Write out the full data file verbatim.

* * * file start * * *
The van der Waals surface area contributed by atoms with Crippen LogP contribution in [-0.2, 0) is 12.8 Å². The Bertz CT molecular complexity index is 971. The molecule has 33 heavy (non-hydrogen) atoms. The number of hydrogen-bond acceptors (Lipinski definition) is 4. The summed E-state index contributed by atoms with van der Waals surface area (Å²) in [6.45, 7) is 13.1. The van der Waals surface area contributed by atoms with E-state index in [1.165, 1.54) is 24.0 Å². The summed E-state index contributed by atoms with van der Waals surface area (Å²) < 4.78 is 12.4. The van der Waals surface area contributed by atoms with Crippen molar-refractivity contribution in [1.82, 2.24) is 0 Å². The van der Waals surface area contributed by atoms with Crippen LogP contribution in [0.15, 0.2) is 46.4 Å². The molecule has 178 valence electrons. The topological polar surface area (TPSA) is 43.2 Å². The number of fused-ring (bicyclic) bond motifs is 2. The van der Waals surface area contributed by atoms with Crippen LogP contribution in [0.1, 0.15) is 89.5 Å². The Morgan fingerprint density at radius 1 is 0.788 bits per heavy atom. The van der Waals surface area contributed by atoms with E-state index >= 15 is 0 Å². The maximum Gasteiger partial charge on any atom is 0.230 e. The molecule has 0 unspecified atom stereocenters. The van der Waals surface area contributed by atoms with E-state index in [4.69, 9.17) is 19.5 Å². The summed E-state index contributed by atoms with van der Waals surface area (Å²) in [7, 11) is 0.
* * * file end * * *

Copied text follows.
The van der Waals surface area contributed by atoms with Crippen LogP contribution in [-0.2, 0) is 12.8 Å². The Bertz CT molecular complexity index is 971. The molecule has 33 heavy (non-hydrogen) atoms. The number of hydrogen-bond acceptors (Lipinski definition) is 4. The summed E-state index contributed by atoms with van der Waals surface area (Å²) in [6.45, 7) is 13.1. The van der Waals surface area contributed by atoms with E-state index in [1.165, 1.54) is 24.0 Å². The summed E-state index contributed by atoms with van der Waals surface area (Å²) < 4.78 is 12.4. The van der Waals surface area contributed by atoms with Crippen molar-refractivity contribution in [1.82, 2.24) is 0 Å². The van der Waals surface area contributed by atoms with Crippen LogP contribution in [0.15, 0.2) is 46.4 Å². The molecule has 178 valence electrons. The topological polar surface area (TPSA) is 43.2 Å². The number of fused-ring (bicyclic) bond motifs is 2. The van der Waals surface area contributed by atoms with Crippen LogP contribution in [0.1, 0.15) is 89.5 Å². The Morgan fingerprint density at radius 1 is 0.788 bits per heavy atom. The van der Waals surface area contributed by atoms with E-state index >= 15 is 0 Å². The maximum Gasteiger partial charge on any atom is 0.230 e. The molecule has 0 unspecified atom stereocenters. The van der Waals surface area contributed by atoms with E-state index in [4.69, 9.17) is 19.5 Å². The summed E-state index contributed by atoms with van der Waals surface area (Å²) in [7, 11) is 0.